Perhaps, in so picturing a Japanese dedication to replica, I did little but perpetuate the same stereotypes as those spread by my cellarman and his talk of the meticulous work done at Japanese whisky distilleries. So great then came my relief to find an 18th century clock. Perched atop a lacquered stand with poem, the device presented itself as a rectangle, upright, with the clockface’s concentric black and red circles placed in its front and a bowl-shaped bell suspended above. A length of bronze or copper worked with small teeth ran along the rectangle’s upper back edge; there hung a bronze weight at either end.
If time had formerly been told using water clocks or sundials, from the 16th century onwards Japanese clocksmiths had come by the technical know-how to recreate European-style clocks in using a series of weights to propel the clockhands through the hours. As the day and night were each subject to a sixfold division and the day units and night units varied in length according to the season, the smiths had thought to include a mechanism to alter manually the the hours’ passing. Moving the two bronze weights towards the inner teeth sped up the clock; placing them nearer the outer in turn slowed it down. In this way, a servant, charged with the task by his or her liege, might regulate time’s own flow.
As can easily be imagined, such clocks required the servant’s constant care and, be it because of or in spite of this attention, did not prove wholly accurate. As such, the Japanese clock served more as a wealthy possession, a sign of surety and luxury, than as a timetelling device. Although, in truth, most would go on living their lives according to that time dictated by bells or drumbeats in the shrines and temples around, I briefly entertained the notion that for each feudal lord’s clock there had existed a separate regime of time, its hourly authority extending only within a certain radius. From one regime to another, clever residents could then slip in order to lengthen the day or shorten the night as they might have need.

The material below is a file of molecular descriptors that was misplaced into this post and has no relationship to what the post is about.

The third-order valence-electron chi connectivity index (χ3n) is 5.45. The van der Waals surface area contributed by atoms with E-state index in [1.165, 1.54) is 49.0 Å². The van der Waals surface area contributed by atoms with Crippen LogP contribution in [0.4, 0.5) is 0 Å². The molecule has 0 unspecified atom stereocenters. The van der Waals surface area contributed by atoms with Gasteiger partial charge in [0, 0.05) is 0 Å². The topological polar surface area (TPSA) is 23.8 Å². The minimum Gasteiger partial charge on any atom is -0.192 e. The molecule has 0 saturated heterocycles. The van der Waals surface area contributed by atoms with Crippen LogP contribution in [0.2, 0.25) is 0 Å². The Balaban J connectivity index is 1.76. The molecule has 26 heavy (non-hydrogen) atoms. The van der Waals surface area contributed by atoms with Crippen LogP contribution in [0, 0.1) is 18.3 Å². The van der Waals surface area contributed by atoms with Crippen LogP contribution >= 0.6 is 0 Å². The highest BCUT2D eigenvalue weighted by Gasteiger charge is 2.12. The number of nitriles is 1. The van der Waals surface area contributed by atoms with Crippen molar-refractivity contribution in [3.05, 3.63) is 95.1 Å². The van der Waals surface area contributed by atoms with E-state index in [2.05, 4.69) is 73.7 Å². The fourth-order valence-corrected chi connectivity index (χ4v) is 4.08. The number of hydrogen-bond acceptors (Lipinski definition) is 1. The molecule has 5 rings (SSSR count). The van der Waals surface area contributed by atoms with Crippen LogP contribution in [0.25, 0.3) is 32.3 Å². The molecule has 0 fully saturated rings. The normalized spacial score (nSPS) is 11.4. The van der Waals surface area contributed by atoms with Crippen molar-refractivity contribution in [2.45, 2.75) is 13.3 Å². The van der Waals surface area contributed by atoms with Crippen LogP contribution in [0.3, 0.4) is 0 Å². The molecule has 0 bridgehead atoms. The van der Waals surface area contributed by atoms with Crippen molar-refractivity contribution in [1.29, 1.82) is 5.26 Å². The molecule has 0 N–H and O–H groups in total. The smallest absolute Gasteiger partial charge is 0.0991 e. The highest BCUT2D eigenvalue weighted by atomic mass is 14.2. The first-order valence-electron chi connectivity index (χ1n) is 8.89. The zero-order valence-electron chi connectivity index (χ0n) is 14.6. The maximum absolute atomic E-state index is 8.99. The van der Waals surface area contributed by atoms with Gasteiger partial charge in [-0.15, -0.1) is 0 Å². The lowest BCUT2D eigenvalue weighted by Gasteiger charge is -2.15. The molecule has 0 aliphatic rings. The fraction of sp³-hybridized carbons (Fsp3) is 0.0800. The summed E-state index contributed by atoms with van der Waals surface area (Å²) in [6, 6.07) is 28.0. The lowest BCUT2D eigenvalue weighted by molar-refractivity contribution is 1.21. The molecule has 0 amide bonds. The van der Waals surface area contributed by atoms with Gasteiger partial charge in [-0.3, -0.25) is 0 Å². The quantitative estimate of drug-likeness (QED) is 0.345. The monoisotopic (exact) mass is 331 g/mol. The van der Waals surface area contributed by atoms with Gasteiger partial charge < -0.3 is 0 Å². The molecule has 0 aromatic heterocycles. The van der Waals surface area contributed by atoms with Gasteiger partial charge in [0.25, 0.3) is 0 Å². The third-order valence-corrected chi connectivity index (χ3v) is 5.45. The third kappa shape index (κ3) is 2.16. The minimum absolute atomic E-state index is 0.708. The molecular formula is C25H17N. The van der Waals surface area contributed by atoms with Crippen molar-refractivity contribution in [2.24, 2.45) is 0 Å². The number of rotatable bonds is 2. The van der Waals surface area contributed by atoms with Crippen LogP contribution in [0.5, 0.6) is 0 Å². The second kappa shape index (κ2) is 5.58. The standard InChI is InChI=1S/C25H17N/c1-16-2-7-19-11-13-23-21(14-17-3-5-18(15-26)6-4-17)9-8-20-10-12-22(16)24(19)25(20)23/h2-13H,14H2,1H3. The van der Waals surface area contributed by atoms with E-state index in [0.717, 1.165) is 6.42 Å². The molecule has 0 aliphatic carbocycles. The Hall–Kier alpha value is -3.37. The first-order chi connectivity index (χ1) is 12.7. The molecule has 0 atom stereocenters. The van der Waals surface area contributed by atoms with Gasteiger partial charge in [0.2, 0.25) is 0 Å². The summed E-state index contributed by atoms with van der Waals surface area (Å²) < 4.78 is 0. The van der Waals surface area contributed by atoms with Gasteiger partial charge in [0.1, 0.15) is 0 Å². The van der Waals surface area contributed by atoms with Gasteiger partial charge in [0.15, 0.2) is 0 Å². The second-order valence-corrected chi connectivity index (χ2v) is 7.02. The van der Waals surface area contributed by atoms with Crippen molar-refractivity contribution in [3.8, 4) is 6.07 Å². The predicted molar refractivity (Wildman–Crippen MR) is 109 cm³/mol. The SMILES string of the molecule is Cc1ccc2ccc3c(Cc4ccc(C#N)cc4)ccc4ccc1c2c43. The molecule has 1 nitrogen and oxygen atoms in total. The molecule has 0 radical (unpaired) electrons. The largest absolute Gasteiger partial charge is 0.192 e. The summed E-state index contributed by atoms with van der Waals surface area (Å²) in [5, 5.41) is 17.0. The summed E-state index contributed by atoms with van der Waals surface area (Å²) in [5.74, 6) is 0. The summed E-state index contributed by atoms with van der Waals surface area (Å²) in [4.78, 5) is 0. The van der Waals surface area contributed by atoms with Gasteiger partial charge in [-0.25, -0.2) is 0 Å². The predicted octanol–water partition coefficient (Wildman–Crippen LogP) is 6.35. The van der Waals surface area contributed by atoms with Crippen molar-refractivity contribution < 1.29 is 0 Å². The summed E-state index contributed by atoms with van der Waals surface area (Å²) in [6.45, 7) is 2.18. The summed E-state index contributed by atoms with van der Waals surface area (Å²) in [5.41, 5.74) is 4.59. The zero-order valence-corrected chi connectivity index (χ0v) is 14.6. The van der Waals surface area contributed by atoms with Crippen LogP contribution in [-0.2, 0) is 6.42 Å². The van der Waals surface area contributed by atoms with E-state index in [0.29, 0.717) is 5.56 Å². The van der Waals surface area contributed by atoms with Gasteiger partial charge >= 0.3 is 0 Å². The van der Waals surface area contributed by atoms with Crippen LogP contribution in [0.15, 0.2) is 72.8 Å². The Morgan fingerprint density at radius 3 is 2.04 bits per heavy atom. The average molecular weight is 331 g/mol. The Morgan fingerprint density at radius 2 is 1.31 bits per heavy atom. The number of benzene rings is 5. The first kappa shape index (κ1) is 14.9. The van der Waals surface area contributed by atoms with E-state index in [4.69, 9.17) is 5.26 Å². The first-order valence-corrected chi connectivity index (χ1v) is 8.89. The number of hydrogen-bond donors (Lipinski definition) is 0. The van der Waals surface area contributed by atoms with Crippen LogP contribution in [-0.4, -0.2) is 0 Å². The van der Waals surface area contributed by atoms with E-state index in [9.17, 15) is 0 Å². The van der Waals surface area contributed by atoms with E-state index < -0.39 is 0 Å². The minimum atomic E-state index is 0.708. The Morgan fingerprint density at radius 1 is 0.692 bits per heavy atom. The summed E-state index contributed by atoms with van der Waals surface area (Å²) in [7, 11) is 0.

Our circuit of the room led us past a scroll illustrating a mounded tomb, that of 1st century BC emperor Sujin. The legend suggested that the artist had prepared the document, comprising more than one hundred such illustrations, with an eye to surveying and eventually restoring the Kinai region’s mounded tombs. Turning my attention back to the illustration, I could make out a dyke raised not in order to turn back the sea but to enclose a square lake. Bounded in this way above ground, the artificial body of water in turn held an oblong island at its center, with a few islets scattered to either side. On the central island rose the titular mound and its growth of ornamental trees beneath which lay the emperor’s remains.
To set foot on the island tomb, the visitor would first have to approach via an elevated walkway and pass beneath two white torii at either end of a small enclosure at water’s edge. Only then, might the visitor board a small boat, perhaps carried there for just such a purpose, to be ferried across the artificial lake to the raised mound at its center. The level of artifice involved in such a construction could perhaps be thought to rival, in audacity if not in detail, that of the clock which we had left behind some moments earlier. Yet the emperor had no need of such a device to mark out his nights and days, equally uniform, which neither servant’s attention nor weight’s heft would alter.